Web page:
Arkansas Congressional Hopeful Tom Cotton Secures Coveted ‘Weekly Standard’ OK (Updated!)
Your recommended reading for this hazy August morning is this adoring Weekly Standard profile of Tom Cotton, a possible GOP candidate for the Arkansas Fourth District Congressional seat now that Rep. Mike Ross isn’t running for reelection. A taste:
The list of well-known conservatives preparing to support Cotton reads like a Who’s Who of the movement. His former professors at Claremont are as much in awe at the prospects of Cotton in Congress as his old sergeant in Iraq. “You have to remember that this young man interrupted a fast-track life to study the Federalist Papers,” explains Charles Kesler, now editor of the Claremont Review of Books. “And that was before he interrupted his life to serve in Iraq and Afghanistan.”
Cotton, meanwhile, is as comfortable talking about domestic policy and the need to restrict the growth of government as he is in assessing American strategy in Iraq and Afghanistan. There is an ease about his manner that masks his intellectual prowess and the courage that marked his service.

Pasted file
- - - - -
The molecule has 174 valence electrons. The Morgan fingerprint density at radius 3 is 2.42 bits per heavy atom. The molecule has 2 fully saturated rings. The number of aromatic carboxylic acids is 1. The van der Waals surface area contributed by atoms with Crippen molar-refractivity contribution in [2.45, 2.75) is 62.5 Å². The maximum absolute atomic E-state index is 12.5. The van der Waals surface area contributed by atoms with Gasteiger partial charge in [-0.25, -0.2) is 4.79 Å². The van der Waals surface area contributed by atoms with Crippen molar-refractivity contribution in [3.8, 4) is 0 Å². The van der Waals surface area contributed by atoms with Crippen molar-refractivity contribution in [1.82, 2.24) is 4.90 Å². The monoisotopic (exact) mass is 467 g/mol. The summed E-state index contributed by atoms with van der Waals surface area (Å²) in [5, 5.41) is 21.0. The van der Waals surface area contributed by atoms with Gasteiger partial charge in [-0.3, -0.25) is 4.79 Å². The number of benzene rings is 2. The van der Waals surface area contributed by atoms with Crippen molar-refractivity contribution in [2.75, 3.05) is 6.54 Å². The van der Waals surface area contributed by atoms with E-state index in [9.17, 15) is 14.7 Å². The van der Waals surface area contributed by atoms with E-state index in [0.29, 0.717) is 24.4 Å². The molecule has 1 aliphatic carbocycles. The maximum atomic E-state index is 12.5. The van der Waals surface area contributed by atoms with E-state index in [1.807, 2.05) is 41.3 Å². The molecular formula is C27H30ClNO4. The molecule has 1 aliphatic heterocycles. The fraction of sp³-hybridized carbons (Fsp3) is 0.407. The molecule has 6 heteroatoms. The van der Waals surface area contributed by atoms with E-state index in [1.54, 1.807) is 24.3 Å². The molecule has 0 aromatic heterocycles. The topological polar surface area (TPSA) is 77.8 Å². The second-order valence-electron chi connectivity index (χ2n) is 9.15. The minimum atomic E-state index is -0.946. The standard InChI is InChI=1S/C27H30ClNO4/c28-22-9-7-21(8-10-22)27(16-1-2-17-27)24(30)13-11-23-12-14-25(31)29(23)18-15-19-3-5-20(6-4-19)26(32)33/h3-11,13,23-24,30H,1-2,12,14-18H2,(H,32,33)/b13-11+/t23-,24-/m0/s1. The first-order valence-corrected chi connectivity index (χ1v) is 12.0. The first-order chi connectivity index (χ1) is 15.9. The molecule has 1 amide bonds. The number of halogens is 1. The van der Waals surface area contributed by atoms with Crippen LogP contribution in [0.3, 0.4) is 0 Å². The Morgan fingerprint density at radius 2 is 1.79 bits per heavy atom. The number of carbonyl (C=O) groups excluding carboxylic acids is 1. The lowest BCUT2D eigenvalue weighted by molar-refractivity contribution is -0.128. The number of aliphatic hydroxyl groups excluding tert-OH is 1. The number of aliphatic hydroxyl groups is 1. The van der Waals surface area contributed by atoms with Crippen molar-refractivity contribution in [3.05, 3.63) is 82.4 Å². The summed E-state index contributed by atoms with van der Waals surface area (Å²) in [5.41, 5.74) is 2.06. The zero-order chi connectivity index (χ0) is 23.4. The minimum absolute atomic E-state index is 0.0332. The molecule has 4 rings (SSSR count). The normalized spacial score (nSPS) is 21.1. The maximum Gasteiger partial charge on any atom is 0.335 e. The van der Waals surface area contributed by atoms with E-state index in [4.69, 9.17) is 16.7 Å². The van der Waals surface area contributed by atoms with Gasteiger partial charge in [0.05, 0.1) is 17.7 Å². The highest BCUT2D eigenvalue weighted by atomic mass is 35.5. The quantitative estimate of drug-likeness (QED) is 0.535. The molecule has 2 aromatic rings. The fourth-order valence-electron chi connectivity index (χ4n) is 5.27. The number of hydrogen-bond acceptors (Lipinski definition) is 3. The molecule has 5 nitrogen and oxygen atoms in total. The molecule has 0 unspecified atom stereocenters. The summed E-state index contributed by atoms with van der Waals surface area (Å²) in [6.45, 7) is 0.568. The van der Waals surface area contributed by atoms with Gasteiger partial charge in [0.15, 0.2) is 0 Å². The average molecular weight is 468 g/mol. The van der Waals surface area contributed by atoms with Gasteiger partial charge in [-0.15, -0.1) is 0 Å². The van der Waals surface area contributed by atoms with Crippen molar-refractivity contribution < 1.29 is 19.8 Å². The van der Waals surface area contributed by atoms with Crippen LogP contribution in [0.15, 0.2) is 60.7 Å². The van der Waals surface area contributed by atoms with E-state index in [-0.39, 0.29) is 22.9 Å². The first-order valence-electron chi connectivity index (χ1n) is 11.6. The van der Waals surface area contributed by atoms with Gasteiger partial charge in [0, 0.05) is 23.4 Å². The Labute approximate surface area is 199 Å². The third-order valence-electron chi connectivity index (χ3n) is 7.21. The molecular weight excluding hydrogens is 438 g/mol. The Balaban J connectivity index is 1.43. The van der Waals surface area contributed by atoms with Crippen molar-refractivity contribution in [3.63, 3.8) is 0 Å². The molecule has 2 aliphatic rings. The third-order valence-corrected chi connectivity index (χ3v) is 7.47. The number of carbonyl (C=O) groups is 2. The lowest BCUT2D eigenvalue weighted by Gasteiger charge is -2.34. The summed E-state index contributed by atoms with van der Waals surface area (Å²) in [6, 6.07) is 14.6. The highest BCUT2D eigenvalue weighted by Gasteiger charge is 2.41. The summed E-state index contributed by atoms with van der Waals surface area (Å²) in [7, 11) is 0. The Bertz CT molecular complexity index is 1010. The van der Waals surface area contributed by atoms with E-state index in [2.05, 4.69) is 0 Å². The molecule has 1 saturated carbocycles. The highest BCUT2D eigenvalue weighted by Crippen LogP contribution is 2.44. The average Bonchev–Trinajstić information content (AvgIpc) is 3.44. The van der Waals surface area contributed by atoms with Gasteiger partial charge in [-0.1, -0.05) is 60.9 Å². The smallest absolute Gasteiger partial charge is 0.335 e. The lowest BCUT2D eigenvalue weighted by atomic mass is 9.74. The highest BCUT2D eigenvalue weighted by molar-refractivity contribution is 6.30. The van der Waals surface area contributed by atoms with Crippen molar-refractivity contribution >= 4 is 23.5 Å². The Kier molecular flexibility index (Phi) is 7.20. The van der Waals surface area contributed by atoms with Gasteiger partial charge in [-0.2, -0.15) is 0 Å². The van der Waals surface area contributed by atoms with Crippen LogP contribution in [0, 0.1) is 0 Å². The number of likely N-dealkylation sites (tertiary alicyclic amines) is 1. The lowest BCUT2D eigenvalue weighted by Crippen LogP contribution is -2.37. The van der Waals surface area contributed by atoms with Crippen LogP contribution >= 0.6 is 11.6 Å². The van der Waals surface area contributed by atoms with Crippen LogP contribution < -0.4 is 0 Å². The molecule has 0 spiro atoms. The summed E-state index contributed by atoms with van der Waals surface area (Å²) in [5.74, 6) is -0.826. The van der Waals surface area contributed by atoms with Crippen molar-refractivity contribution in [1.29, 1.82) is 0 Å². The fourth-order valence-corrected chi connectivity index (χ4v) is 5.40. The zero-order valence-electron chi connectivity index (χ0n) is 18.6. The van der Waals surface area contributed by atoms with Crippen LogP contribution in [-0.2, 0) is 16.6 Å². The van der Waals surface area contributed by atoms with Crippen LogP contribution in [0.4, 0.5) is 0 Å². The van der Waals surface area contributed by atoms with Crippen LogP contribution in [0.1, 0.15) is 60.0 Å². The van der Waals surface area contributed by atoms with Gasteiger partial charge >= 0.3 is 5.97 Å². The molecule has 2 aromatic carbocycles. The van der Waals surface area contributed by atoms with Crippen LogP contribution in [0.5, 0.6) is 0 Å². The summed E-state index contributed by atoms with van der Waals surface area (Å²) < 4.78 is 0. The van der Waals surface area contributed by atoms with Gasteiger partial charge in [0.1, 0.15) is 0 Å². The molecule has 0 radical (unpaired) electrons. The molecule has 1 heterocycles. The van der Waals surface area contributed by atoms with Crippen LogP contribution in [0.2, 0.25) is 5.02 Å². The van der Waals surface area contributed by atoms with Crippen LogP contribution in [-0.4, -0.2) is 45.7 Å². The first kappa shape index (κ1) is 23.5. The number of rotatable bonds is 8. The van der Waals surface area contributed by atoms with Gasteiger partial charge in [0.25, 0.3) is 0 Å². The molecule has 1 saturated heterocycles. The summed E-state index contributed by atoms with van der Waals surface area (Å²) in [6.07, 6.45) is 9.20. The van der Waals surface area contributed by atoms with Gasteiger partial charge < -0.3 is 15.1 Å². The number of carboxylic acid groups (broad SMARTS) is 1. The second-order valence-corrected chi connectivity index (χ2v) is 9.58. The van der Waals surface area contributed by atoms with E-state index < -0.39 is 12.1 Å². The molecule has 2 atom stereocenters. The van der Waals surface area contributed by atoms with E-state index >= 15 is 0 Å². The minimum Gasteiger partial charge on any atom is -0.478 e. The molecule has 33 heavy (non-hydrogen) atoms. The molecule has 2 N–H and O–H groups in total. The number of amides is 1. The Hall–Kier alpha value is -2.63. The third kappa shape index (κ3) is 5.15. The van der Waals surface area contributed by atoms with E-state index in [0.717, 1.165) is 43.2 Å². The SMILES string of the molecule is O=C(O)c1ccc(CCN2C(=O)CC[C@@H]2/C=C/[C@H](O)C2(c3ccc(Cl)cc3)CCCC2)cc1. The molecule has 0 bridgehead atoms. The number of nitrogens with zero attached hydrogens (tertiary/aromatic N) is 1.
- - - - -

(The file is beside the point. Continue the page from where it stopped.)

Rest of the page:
This Cotton fellow sounds like quite a catch! If he can secure the coveted endorsement of The Weekly Standard demographic, then Hempstead County is bound to fall in line.
If you run a Google Image search for photos of Cotton, by the way, this entry from the Arkansas Project’s Greatest Hits Collection is a leading result:
UPDATE: Looks like Cotton’s taken steps to formalize his campaign: Here’s his campaign website and Twitter account that appears to have been active for a few days.
3 thoughts on “Arkansas Congressional Hopeful Tom Cotton Secures Coveted ‘Weekly Standard’ OK (Updated!)”
2012 could be the year for pickin’ Cotton.
My advice to Cotton is: trust your instincts, and avoid Tim Griffin as much as possible. Humor him, of course, but Griffin is a political bozo who should not be taken seriously.
He has secured my coveted OK as well!
My adivice to Tom is to first learn the real difference between a conservative and a liberal. And that difference is this: Conservatives are closed-minded, while liberals are open-minded as documented by scores on Rokeach’s Open- v. Closed-Minded Scale. In practice this means conservatives have all the answers to all the questions–before the questions are asked. Liberals do not, rather they evaluate issues on their merits.